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Thanks for writing this. Tis one of the best posts I've read about the topic. I think what I'm most concerned about right now is that in the movement towards being 'accepting' and conciliatory of what happened to Adria, people are magnanimously willing to concede that she was victimized, even though "her behavior was wrong / she overreacted / she was the bully instigating public shaming". On the surface, it's easy to look at this outcome and count it as a victory for women. After all, we're agreeing the death and rape threats were incomprehensible by any measure, we're agreeing that Sendgrid probably overreacted in kowtowing to anonymous online bullies, we're agreeing that it's okay to talk (a little) about women's issues in tech. But this whole line of reasoning sucks. Who are we to invalidate her reaction to what happened? Who are we to scoff and call her hypersensitive? Who are we to completely disregard her own life history and experiences as the appropriate context for evaluating her reaction? Who are we even to use the word evaluating in that previous sentence? She felt harassed. She took action to protect herself and the community. By whose standards do we judge whether or not she overreacted? By the "social median" whose standards have largely been set in place by privileged white men? The real victory in this situation would be a community wide acknowledgement of our own respective humanity, the acknowledgement that our aim should be validation and support. Regardless of whether or not you're male or female, regardless of your station in life, regardless of your own life experiences. Being able to validate Adria's reaction to the situation is not a mutually exclusive choice.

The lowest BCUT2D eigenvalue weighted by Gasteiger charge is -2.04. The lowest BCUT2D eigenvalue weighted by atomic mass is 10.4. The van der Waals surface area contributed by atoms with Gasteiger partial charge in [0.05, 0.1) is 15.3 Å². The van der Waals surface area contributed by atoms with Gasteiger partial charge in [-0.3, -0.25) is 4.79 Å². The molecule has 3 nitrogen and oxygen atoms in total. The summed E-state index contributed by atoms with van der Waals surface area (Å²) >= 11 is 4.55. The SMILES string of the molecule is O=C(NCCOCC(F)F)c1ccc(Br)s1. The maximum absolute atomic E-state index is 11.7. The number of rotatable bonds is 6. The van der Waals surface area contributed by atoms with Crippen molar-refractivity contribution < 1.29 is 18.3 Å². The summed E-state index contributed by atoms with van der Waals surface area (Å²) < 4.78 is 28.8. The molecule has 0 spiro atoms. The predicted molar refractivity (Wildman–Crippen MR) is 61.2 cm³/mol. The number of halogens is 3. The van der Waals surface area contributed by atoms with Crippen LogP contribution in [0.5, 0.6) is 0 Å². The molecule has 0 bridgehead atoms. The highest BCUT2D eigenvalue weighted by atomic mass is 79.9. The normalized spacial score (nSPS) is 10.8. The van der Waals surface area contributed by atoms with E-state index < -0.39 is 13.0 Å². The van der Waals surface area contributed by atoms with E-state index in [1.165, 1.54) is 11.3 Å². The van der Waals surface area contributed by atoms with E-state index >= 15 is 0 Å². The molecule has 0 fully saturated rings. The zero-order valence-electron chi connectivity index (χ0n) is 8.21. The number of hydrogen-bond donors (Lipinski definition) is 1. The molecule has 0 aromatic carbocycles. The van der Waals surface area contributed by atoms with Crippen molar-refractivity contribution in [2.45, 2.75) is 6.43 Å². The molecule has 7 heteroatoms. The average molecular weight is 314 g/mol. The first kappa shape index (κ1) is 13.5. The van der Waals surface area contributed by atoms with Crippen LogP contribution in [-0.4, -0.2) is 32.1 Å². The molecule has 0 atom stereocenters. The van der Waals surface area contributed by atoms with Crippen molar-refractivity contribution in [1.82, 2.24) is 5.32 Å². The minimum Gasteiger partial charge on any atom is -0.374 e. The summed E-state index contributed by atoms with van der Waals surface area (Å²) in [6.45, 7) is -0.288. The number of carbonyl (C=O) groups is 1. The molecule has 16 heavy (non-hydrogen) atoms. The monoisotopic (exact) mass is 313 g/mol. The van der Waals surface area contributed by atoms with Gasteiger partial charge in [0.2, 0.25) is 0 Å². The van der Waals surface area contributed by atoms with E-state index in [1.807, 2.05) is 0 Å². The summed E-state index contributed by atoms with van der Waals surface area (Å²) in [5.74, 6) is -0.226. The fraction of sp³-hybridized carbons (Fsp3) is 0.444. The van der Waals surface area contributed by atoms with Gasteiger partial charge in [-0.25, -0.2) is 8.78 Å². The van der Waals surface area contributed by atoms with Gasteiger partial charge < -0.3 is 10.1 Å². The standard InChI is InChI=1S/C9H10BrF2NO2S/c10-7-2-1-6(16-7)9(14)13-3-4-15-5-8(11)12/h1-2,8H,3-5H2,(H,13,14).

Sw is now following The Typepad Team
Mar 25, 2013